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C# 3.5 Winforms app.

I have a timer that fires every 30 seconds on separate thread (all it does is write a string of text to the VS output window).

I also have another thread that waits for a certain process to end if it starts up. For example winword.exe.

In that thread I have this code:


And it will sit there and wait for winword.exe to exit. That works fine.

However, while it is sitting there waiting for winword.exe to exit, the 30 second timer on a completely separate thread (that sends text to the output window) never runs.

If I wait 3 minutes (so the other timer should of run 6 times at this point, but it does not while WaitForExit() is waiting), and then I exit winword.exe; all of sudden my other timer starts running 6 times at once. It is like there is a backlog of the timer event and all of a sudden .Net wants to run it all at the same time.

Why does p.WaitForExit() seem to block my whole application even though I have it executing from a separate thread in my app (not the main UI thread)?

Edit: Yes it is in a separate thread. Here is the code that I use to launch it:

            Thread t = new Thread(ProcessCheck); // Kick off a new thread

            ConfigLogger.Instance.LogInfo("++ ProcessCheck thread started @ " + DateTime.Now);
        catch (Exception ipwse)
            ConfigLogger.Instance.LogInfo(ipwse.Message + " " + ipwse.StackTrace);

Here is the ProcessCheck() method that I have:

foreach (Process p in System.Diagnostics.Process.GetProcessesByName("winword"))
    this.Invoke(new MethodInvoker(delegate()
        catch (Exception)

share|improve this question
Are you sure that it is actually running on a different thread? – Random832 Jul 30 '12 at 16:35
As a general debugging tip: when your app seams hung, break in under a debugger and look at the stack of the UI thread. That should explain it. – Jason Malinowski Jul 30 '12 at 16:35
What kind of timer is it? If is a Windows.Forms.Timer, then that explains it, since a Windows Forms timer raises its event handle on the UI thread (and now you are blocking the message pump) – vcsjones Jul 30 '12 at 16:36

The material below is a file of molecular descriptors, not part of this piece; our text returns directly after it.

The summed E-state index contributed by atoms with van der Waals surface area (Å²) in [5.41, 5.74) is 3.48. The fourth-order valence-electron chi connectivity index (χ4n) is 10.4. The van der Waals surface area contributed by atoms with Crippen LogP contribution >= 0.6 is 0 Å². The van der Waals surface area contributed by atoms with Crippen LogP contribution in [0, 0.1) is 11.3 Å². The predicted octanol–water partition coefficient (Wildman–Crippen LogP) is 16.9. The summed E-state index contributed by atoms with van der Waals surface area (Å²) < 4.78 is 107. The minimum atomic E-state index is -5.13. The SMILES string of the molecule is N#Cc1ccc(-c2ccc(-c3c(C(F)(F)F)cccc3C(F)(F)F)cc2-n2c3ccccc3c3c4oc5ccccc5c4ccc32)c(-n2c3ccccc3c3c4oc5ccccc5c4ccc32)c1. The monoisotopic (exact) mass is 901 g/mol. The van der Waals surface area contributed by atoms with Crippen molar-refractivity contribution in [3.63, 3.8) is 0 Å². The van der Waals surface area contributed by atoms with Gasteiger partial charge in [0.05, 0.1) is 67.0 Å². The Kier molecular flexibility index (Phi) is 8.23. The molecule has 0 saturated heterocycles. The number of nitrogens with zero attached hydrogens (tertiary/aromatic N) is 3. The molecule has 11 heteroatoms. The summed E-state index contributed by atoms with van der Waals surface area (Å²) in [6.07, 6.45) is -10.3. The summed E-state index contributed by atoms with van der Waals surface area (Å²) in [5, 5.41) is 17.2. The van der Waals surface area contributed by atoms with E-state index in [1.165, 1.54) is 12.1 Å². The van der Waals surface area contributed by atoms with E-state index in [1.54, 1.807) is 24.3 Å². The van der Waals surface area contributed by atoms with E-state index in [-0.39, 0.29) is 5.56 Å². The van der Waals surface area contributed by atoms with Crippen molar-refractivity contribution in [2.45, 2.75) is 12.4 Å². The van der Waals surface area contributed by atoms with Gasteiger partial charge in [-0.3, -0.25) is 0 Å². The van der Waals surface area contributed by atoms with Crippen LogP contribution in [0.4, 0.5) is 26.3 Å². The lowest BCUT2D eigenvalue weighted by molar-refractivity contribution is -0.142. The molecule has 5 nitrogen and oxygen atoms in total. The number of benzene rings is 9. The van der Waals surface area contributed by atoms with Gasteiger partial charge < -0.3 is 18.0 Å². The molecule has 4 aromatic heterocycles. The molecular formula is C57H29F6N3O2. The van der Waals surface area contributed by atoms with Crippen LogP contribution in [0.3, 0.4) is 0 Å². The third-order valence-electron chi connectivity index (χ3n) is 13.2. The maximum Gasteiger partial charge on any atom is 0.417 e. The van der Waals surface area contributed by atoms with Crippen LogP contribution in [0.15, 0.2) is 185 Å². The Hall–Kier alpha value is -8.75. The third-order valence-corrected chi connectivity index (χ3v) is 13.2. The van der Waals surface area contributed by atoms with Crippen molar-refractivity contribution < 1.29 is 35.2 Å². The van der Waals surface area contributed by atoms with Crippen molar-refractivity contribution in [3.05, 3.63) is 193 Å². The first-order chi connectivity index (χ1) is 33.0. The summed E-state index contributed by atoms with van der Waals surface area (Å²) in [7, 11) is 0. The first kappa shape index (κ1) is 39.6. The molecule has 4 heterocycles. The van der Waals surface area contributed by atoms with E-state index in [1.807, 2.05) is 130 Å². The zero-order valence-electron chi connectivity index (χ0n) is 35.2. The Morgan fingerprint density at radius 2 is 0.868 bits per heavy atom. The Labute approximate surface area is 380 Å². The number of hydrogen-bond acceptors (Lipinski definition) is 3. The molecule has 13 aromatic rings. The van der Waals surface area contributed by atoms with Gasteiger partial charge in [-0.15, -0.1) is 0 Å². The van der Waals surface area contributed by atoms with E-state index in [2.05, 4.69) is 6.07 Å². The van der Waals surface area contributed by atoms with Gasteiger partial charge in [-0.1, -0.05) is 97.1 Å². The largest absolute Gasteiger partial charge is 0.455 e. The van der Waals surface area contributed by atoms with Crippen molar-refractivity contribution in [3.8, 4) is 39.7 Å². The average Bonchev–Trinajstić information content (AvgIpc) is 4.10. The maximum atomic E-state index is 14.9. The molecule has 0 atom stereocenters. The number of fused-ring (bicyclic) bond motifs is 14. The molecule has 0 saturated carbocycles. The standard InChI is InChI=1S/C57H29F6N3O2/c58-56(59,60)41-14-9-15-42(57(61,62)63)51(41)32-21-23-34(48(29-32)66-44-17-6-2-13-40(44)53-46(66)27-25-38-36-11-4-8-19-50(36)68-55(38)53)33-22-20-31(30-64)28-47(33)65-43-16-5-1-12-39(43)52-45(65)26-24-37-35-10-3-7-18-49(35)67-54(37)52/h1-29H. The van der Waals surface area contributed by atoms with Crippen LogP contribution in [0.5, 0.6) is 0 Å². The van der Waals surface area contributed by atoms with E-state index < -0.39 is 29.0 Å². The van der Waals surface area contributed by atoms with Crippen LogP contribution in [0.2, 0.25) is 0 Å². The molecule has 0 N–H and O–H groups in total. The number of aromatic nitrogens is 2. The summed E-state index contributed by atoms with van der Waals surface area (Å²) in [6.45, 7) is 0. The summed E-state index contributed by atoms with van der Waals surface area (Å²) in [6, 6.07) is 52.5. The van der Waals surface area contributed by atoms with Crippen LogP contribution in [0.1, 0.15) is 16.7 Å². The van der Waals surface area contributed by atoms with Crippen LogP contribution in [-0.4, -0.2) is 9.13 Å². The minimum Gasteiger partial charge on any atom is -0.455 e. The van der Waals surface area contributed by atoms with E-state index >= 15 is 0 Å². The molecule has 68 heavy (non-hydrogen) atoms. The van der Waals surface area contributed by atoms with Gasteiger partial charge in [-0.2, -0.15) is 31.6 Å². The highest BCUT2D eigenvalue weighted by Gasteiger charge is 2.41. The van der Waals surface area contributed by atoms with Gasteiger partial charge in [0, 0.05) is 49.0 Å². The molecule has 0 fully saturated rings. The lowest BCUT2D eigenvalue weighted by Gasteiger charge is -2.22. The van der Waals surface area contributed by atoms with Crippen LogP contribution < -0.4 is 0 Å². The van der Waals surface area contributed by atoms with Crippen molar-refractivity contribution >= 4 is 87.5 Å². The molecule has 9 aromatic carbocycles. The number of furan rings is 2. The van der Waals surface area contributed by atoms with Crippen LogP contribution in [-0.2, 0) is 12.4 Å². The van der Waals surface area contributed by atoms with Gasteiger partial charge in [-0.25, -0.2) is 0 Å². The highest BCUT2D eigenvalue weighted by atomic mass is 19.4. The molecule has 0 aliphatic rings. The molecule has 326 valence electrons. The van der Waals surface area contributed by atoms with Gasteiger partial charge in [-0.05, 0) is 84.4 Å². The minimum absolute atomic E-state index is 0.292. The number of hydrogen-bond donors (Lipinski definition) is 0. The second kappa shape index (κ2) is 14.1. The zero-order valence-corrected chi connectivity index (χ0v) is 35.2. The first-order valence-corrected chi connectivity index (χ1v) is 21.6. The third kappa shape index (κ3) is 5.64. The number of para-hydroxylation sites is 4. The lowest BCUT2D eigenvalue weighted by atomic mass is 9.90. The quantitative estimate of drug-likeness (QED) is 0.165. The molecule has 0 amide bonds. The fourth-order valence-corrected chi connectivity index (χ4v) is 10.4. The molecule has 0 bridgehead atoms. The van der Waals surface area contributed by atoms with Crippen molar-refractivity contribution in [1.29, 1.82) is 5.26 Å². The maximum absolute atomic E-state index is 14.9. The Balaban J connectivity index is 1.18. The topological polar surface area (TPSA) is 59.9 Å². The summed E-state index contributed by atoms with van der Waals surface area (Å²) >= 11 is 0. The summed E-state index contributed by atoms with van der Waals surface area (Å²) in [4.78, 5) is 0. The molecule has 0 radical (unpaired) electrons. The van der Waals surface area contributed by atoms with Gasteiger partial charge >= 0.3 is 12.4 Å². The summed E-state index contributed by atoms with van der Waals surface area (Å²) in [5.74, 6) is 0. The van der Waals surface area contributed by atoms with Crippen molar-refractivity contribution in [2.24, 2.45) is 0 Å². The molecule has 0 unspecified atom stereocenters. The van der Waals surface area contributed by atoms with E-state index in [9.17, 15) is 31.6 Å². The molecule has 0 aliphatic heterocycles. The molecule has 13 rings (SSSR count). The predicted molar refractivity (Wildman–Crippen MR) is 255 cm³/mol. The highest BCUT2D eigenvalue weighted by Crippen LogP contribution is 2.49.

You are saying the are running on separate threads but still sounds like the Timer and the process instance are using the same Thread – HatSoft Jul 30 '12 at 16:43
Please post all your relevant code (both timer/thread creation, handlers...) – ken2k Jul 30 '12 at 16:43
up vote 4 down vote accepted

this.Invoke, if done from a WinForms form, will block the UI thread until the process has exited. If the Timer is System.Windows.Forms.Timer, the Tick event is raised on the UI thread. If the UI thread is blocked, that would explain why the Tick event is never raised.

share|improve this answer
Do I need the "this.Invoke" here? Is there an alternative I should use? – fraXis Jul 30 '12 at 17:12
You have the right idea Peter, wrong explanation. Calling Control.Invoke runs the specified delegate on the UI thread and blocks the calling thread until the UI thread completes its execution. What's happening in the code above is that p.WaitForExit is blocking both the UI thread (because its executing on the UI thread), and the calling thread (which is waiting on the UI thread). – Tergiver Jul 30 '12 at 17:49
@fraXis You can use BeginInvoke; but that would still call WaitForExit on the UI thread and block it. If the code that calls Invoke currently, is in a background thread, you can call WaitForExit directly which will cause the background thread to block instead of the UI thread. If you provide some more detail about what you're really trying to do, someone might be able to provide more detail. – Peter Ritchie Jul 30 '12 at 17:52
@Tergiver Right, whatever thread calls Invoke will be blocked. Point is that the UI thread is blocked on WaitForExit and can't do anything else. – Peter Ritchie Jul 30 '12 at 17:53

I'm not sure because the following program shows that what you're doing works as long as you're doing the threading right.

static void Main(string[] args)
    BackgroundWorker shortThread = new BackgroundWorker(), waitThread = new BackgroundWorker();

    shortThread.WorkerSupportsCancellation = true;
    shortThread.DoWork += (s, e) =>
            while (true)
                if (shortThread.CancellationPending)

                Console.WriteLine("Hello World...");

    waitThread.WorkerSupportsCancellation = true;
    waitThread.DoWork += (s, e) => { Process.Start("winword.exe").WaitForExit(); };




So, it seems to me that you're issuing the WaitForExit() on the main thread instead of a separate thread.

share|improve this answer

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